Washington, DC

“Dear PoP,

I had a rather rattling experience about an hour ago, and since the police were less then helpful, I thought I might turn to this forum.

This evening I left work on 18th and K for home. I live on 15th and R, but it was raining so I decided to take a cab. I got inside, and noticed his chair was reclined all the way back, and he was sipping for a large coffee mug. Suddenly he was driving only with his knees, and drinking with both hands. I asked him if he would please drive with his hands on the wheel. He grumbled, but complied. Less than a minute later he turns on the overhead light, again starts driving with his knees and starts checking his teeth in the rear view mirror – you can’t make this up. I once again ask him to put his hands on the wheel.

He doesn’t listen, and leaves the light on. I noticed his eyes were very bloodshot, and he had very dark circles. I couldn’t tell if he was drunk or just exhausted. At this point we are a block from my house, so I ask him to pull over on the corner. I go to pay and he grabs the money and tells me he only has $20, no change. I told him that I am going to need change, so I take my money back. He grabs the wheel and starts racing up 15th to the gas station. He starts yelling at me. Calling me a stupid bitch and an ugly whore. I was quite afraid, and asked him to pull into the gas station. I pick up my phone to call 911, and he starts screaming, saying this is going to get ugly and he’s going to fuck me up if I’m calling the cops.

As I went to read his cabbie license he slammed the visor shut and said I could not have it. I wanted to take a picture and see if it matched the man driving. I was terrified and hoped out at the station. I never had good service on U street, and can’t get a signal. I went into the gas station, and the attendant was extremely unhelpful. There was a young man in line who I think felt sorry for me – I was visibly shaking at this point. The man went over and talked to the cabbie. I was too shaken to listen. I’m not sure what ensued, but he came back with the man’s name and number, and said that the cabbie had “waved the extra fee to drive to the gas station” and then would “drive me home for free”. I was not getting back in the cab. I didn’t know what else to do so I paid him and got his license plate number as well.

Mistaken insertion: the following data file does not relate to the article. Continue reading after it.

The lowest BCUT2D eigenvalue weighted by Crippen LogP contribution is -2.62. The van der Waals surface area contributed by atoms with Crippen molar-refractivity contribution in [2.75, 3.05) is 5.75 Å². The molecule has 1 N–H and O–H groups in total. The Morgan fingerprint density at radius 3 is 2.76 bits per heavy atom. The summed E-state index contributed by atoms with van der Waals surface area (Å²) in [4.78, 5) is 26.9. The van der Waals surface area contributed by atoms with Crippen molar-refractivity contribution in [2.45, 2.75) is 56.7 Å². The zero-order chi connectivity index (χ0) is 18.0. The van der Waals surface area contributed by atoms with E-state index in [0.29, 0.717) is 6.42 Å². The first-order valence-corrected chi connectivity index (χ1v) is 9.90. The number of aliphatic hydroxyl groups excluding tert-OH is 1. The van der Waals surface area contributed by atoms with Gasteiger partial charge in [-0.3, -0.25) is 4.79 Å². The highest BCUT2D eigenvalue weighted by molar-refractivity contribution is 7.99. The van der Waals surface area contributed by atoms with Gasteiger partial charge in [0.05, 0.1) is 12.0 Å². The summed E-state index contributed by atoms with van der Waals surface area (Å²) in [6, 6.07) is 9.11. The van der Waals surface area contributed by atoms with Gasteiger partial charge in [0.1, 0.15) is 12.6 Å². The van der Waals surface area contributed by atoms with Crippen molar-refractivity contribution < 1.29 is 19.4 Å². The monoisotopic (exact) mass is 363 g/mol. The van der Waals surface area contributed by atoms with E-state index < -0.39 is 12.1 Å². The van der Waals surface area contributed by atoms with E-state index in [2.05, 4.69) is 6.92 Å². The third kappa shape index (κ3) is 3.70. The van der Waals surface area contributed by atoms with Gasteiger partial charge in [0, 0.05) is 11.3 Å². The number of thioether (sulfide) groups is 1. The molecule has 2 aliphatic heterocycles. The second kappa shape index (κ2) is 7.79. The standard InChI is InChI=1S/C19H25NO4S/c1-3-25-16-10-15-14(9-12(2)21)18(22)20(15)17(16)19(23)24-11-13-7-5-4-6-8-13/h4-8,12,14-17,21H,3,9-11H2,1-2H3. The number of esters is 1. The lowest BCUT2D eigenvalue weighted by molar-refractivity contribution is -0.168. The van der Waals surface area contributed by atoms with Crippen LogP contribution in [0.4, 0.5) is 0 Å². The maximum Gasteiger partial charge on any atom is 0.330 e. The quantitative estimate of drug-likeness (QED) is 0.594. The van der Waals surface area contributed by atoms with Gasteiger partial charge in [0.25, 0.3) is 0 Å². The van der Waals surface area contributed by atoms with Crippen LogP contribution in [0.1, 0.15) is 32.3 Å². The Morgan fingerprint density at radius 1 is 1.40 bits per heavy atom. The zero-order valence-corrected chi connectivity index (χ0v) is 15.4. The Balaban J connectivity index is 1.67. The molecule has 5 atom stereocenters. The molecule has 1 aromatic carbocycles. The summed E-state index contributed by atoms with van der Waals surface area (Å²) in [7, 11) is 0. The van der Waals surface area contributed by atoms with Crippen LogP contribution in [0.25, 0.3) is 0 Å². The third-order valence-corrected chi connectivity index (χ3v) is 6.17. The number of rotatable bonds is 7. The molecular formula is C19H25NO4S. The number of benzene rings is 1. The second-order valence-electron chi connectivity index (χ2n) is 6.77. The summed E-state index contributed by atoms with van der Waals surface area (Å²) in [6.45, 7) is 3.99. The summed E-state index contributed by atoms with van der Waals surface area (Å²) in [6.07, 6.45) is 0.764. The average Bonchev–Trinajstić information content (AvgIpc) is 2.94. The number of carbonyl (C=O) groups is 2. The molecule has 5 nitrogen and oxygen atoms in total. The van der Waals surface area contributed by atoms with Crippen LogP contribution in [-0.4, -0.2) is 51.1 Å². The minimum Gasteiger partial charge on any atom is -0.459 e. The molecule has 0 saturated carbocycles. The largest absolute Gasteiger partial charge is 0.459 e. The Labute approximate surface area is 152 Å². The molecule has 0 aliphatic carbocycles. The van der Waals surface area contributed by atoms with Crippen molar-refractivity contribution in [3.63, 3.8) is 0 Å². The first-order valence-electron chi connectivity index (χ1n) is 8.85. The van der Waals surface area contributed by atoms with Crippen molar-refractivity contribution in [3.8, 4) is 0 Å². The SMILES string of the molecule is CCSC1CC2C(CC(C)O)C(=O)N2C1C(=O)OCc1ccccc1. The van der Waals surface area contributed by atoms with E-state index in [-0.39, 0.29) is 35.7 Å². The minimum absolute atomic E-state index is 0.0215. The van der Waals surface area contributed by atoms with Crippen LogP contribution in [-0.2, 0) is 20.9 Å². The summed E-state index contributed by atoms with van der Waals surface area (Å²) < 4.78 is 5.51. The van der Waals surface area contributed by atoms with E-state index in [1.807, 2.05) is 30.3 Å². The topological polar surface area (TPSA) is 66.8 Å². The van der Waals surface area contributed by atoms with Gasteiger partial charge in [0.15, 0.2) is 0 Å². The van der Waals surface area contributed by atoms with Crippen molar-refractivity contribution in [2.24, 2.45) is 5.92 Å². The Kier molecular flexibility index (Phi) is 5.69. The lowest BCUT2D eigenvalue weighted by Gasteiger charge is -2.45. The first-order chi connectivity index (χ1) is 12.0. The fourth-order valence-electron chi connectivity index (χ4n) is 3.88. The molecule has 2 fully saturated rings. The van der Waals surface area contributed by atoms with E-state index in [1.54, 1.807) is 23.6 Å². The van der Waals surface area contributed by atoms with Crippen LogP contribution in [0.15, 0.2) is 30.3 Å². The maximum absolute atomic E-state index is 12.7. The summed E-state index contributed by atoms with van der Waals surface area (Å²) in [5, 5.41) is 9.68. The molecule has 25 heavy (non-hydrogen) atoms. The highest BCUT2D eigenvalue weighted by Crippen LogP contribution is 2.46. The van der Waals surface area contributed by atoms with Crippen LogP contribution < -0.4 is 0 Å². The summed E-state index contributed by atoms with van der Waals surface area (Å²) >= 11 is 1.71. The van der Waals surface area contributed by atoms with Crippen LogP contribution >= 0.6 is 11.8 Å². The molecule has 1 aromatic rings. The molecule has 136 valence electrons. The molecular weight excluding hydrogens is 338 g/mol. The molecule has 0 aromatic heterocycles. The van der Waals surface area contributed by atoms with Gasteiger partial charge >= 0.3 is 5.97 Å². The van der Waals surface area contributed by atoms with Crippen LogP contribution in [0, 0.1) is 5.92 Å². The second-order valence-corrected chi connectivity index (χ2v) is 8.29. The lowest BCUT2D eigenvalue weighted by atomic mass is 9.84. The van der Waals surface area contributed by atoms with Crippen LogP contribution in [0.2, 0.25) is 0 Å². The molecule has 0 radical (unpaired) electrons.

That is long – but sadly it doesn’t end there. I was standing outside the door of the gas station, waiting for him to leave, but he sat there forever. I didn’t trust him not to follow me home. He finally left and i started to walk out. I get on the corner of 15th and U and see him idling by the light. So instead of walking home I walked to the police precinct on U street. I walked in the doors, and the first thing the middle aged woman behind the desk was – “what do you want”. I’m a young lady, standing there in jeans and a tshirt, clearly shaking, and this is how she treats me. Well, that was enough to make me burst into tears.

I try to explain the story, but honestly, I was a mess. A young, female cop walks up the front, stands in front of me with her arms crossed and asks me what happen. No offer to sit down, to help me calm down – she asks, me, at least 3 times, what I did to escalate or provoke him into yelling and threatening me. I was aghast. I said no, and repeated that I had his name, id and license number, and that I was afraid he was possibly driving drunk. The women who was at the front desk (she was not in uniform) tells me twice that he wouldn’t just yell and that I must have done something to cause his anger. For the first time in my life I was speechless. I explained who happened but they still said I provoked him.

When I finished, the officer and the woman both stood there, arms crossed, and simply stared at me. I started sobbing louder and they just kept staring. The officer said she could not to anything. I was just as uncomfortable as I was in the cab, and simply ran out of the building.

I’m still in shock about the whole thing. I’ve had very little interaction with police, but I know that is not how one should treat someone coming into the station looking for help. Would they blame a rape victim that walked in? I should call in the morning and ask for a supervisor I guess, but in my shock I didn’t really think to ask for the officers name. ! don’t really know what to do. It didn’t seem like anyone else was in the building at 9:15pm on a Saturday. But will it do any good? At this point I’m more furious at the way they treated me than at the way the cabbie treated me.”


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